Born in Alzira, Valencia (Spain), a region where every small town has at least one or two symphony wind ensembles, my first contact with music was as natural as playing with friends at recess. By age 16, I had a professional degree in trumpet and was a founding member of the newly created National Youth Orchestra of Spain. And even though performing was an exciting part of my musical experience, my real passion has always been creating music. For the next four years, I embarked on a dual master’s degree in composition studies and trumpet while teaching harmony, music theory and trumpet. I then moved to Boston to expand my musical palette at Berklee College of Music, where I specialized in film scoring.
Before I could finish my second semester, I started getting offers to score documentaries. I was intrigued, and I left Berklee for Los Angeles to learn by doing — a literal version of "fake it till you make it." I enjoyed relative success for a few years, scoring over 30 films: shorts, features & documentaries, with actors like Margaux Hemingway, Roy Scheider, Daryl Hanna, Eric Roberts, Tia Carrere. As exciting as film was, I missed my real passion, which was classical music, in whatever label it came: contemporary, new music, concert music.
In my next chapter, I returned to my roots, writing concert music for wind & brass. It was during this period that I developed my own language and style, far from the constraints of the screen. It was a language defined by a consonance-dissonance duality, and through these conflicting elements, I created a narrative to immerse the audience in a personal journey I often describe as “out-of-context tonality.”My music was informed by — and often reflected on — the human experience and a search for raw expressionism.I was nominated in 2003 and again in 2004 for an Euterpe Award for best symphonic work by the Federation of Musical Organizations in Valencia, Spain.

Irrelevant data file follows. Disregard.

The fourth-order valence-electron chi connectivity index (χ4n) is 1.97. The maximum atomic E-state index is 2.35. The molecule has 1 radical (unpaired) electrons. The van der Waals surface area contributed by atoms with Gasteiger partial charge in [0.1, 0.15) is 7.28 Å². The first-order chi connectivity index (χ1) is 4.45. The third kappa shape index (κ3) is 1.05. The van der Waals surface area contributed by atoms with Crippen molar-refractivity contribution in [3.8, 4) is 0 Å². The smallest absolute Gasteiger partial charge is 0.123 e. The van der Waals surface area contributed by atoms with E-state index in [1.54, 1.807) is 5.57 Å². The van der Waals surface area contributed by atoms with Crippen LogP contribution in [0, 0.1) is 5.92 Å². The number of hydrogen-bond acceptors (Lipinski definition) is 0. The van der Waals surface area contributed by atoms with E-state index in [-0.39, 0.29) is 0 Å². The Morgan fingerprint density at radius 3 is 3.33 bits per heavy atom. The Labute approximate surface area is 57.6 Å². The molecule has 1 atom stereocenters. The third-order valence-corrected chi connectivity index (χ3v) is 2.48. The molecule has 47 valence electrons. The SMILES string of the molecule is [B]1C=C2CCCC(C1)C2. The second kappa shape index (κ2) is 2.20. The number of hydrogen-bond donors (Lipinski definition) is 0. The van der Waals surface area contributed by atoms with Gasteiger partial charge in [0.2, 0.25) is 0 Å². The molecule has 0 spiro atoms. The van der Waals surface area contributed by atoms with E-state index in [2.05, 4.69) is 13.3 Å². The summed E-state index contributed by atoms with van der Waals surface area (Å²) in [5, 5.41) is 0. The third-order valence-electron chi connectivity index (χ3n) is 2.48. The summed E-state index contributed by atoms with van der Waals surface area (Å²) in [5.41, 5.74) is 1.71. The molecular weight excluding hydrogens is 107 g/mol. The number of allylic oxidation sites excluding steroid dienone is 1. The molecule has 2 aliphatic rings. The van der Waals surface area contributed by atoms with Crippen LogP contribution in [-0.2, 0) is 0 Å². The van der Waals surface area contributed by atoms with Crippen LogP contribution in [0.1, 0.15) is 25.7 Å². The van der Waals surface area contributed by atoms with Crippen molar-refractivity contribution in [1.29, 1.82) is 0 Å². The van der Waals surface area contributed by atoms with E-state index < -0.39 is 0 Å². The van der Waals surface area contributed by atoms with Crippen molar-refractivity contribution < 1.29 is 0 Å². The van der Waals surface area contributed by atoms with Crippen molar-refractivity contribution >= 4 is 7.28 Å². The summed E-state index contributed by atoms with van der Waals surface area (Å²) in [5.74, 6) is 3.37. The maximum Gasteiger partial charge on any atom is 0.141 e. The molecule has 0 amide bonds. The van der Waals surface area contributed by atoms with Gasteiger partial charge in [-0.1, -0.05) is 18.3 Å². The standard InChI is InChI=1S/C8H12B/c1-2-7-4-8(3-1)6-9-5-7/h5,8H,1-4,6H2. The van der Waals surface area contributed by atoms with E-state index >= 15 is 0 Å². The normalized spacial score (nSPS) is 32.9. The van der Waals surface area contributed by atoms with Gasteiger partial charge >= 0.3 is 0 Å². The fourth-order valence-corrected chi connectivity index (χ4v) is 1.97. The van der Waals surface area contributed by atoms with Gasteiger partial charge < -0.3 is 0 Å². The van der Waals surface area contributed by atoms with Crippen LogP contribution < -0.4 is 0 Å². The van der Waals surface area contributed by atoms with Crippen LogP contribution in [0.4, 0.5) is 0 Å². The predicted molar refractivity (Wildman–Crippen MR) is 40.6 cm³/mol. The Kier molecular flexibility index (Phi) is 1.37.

I soon realized that what I had to say required more than wind & brass. My years of studying orchestration and analyzing scores paid off when I had the chance to orchestrate for Plácido Domingo. It was a dynamic collaboration that would span decades, reflecting his great range. In the 1990s, our collaborations included sporadic arrangements for the "Christmas in Vienna" concert series with the Vienna Symphony and the Three Tenors Concert in Paris in 1998 under the baton of Mto. James Levine.
Our collaborations were performed at other venues in the 2000s, such as "La Corona di Pietra" at the Arena di Verona, under the stage direction of Franco Zefirelli; the Three Tenors in Monterrey; the official Operalia Anthem, which Mto. Domingo conducts every year with the finalists of the contest; the "Concert of the Thousand Columns" in 2007 at the Mayan Pyramids of Chichen Itzá; and the recording of the CD "Spanish Passion," where I orchestrated most of the pieces and won a Latin Grammy for Best Classical Album of 2008. That CD is also part of a “111 Years of Deutsche Grammophon” anthology, which the company selected as their most representative of the label.
After 15 years of working with world-class orchestras and conductors, I had a solid base upon which to apply to my own compositions. This became my sole focus. My compositions have been performed by the San Francisco Symphony, Simón Bolívar Symphony Orchestra, Russian National Orchestra, Los Angeles Philharmonic (Brass & Percussion sections), National Orchestra of Spain, City of Prague Philharmonic, Orchestra & Choir of Radio & Television, Seoul Symphony Orchestra, St. Petersburg Symphony, andOrchestra of the Valencian Community (Les Arts), at venues such Carnegie Hall, Tchaikovsky Concert Hall, Teatro Real, Adrienne Arsht Center, and Walt Disney Concert Hall. Over the years, I have published some of my works with BIM Editions of Switzerland, Editorial Piles, Rivera Editores and Tritó Editions of Spain. I also created my own publishing company, KA Music Publishing, which focuses primarily on digital downloads.